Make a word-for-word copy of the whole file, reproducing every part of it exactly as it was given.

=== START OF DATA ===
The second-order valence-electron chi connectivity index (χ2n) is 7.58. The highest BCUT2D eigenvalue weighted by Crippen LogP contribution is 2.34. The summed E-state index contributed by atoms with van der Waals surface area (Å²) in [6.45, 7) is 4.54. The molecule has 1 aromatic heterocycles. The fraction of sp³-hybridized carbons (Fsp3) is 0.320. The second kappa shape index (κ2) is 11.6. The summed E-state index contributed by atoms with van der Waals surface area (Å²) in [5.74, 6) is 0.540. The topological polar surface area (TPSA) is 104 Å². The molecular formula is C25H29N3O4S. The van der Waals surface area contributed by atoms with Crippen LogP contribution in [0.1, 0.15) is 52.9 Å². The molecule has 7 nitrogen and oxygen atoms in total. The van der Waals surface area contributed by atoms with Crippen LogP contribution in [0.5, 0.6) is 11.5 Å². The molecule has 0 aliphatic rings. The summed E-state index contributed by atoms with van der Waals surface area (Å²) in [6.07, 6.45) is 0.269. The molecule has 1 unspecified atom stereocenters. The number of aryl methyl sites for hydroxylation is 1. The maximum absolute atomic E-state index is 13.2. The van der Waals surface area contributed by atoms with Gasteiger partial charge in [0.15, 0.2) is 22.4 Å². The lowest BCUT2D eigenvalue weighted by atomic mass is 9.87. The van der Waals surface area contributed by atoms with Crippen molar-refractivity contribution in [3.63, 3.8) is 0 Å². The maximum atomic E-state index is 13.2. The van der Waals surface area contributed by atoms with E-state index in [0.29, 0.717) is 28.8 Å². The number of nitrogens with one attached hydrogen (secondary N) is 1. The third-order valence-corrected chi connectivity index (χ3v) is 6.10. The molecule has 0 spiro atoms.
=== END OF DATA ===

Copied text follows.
The second-order valence-electron chi connectivity index (χ2n) is 7.58. The highest BCUT2D eigenvalue weighted by Crippen LogP contribution is 2.34. The summed E-state index contributed by atoms with van der Waals surface area (Å²) in [6.45, 7) is 4.54. The molecule has 1 aromatic heterocycles. The fraction of sp³-hybridized carbons (Fsp3) is 0.320. The second kappa shape index (κ2) is 11.6. The summed E-state index contributed by atoms with van der Waals surface area (Å²) in [5.74, 6) is 0.540. The topological polar surface area (TPSA) is 104 Å². The molecular formula is C25H29N3O4S. The van der Waals surface area contributed by atoms with Crippen LogP contribution in [0.1, 0.15) is 52.9 Å². The molecule has 7 nitrogen and oxygen atoms in total. The van der Waals surface area contributed by atoms with Crippen LogP contribution in [0.5, 0.6) is 11.5 Å². The molecule has 0 aliphatic rings. The summed E-state index contributed by atoms with van der Waals surface area (Å²) in [6.07, 6.45) is 0.269. The molecule has 1 unspecified atom stereocenters. The number of aryl methyl sites for hydroxylation is 1. The maximum absolute atomic E-state index is 13.2. The van der Waals surface area contributed by atoms with Gasteiger partial charge in [0.15, 0.2) is 22.4 Å². The lowest BCUT2D eigenvalue weighted by atomic mass is 9.87. The van der Waals surface area contributed by atoms with Crippen molar-refractivity contribution in [3.63, 3.8) is 0 Å². The maximum atomic E-state index is 13.2. The van der Waals surface area contributed by atoms with E-state index in [0.29, 0.717) is 28.8 Å². The number of nitrogens with one attached hydrogen (secondary N) is 1. The third-order valence-corrected chi connectivity index (χ3v) is 6.10. The molecule has 0 spiro atoms.